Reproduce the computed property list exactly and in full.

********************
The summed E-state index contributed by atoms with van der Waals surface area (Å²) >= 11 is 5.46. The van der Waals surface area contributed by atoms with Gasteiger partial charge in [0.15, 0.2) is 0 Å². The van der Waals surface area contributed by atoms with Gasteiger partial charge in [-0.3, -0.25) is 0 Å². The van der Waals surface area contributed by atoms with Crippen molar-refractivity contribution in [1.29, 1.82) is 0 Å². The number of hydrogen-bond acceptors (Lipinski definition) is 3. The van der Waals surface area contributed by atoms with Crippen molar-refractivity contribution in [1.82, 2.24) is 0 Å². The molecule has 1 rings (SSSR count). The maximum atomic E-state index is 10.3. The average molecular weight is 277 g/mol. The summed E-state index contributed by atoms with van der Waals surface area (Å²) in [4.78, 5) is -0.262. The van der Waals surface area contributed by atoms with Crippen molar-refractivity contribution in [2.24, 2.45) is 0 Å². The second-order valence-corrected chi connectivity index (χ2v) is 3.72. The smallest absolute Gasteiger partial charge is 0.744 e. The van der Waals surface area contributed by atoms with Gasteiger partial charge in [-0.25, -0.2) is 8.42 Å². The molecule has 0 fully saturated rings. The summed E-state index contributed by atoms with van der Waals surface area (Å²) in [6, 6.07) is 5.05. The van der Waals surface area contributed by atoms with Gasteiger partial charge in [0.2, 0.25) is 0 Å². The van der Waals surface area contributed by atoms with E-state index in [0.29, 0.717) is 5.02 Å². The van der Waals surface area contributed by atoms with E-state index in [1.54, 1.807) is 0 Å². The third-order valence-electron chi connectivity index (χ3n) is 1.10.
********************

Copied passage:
The summed E-state index contributed by atoms with van der Waals surface area (Å²) >= 11 is 5.46. The van der Waals surface area contributed by atoms with Gasteiger partial charge in [0.15, 0.2) is 0 Å². The van der Waals surface area contributed by atoms with Gasteiger partial charge in [-0.3, -0.25) is 0 Å². The van der Waals surface area contributed by atoms with Crippen molar-refractivity contribution in [1.29, 1.82) is 0 Å². The number of hydrogen-bond acceptors (Lipinski definition) is 3. The van der Waals surface area contributed by atoms with Crippen molar-refractivity contribution in [1.82, 2.24) is 0 Å². The molecule has 1 rings (SSSR count). The maximum atomic E-state index is 10.3. The average molecular weight is 277 g/mol. The summed E-state index contributed by atoms with van der Waals surface area (Å²) in [4.78, 5) is -0.262. The van der Waals surface area contributed by atoms with Crippen molar-refractivity contribution in [2.24, 2.45) is 0 Å². The second-order valence-corrected chi connectivity index (χ2v) is 3.72. The smallest absolute Gasteiger partial charge is 0.744 e. The van der Waals surface area contributed by atoms with Gasteiger partial charge in [-0.25, -0.2) is 8.42 Å². The molecule has 0 fully saturated rings. The summed E-state index contributed by atoms with van der Waals surface area (Å²) in [6, 6.07) is 5.05. The van der Waals surface area contributed by atoms with Gasteiger partial charge in [0.2, 0.25) is 0 Å². The van der Waals surface area contributed by atoms with E-state index in [0.29, 0.717) is 5.02 Å². The van der Waals surface area contributed by atoms with E-state index in [1.54, 1.807) is 0 Å². The third-order valence-electron chi connectivity index (χ3n) is 1.10.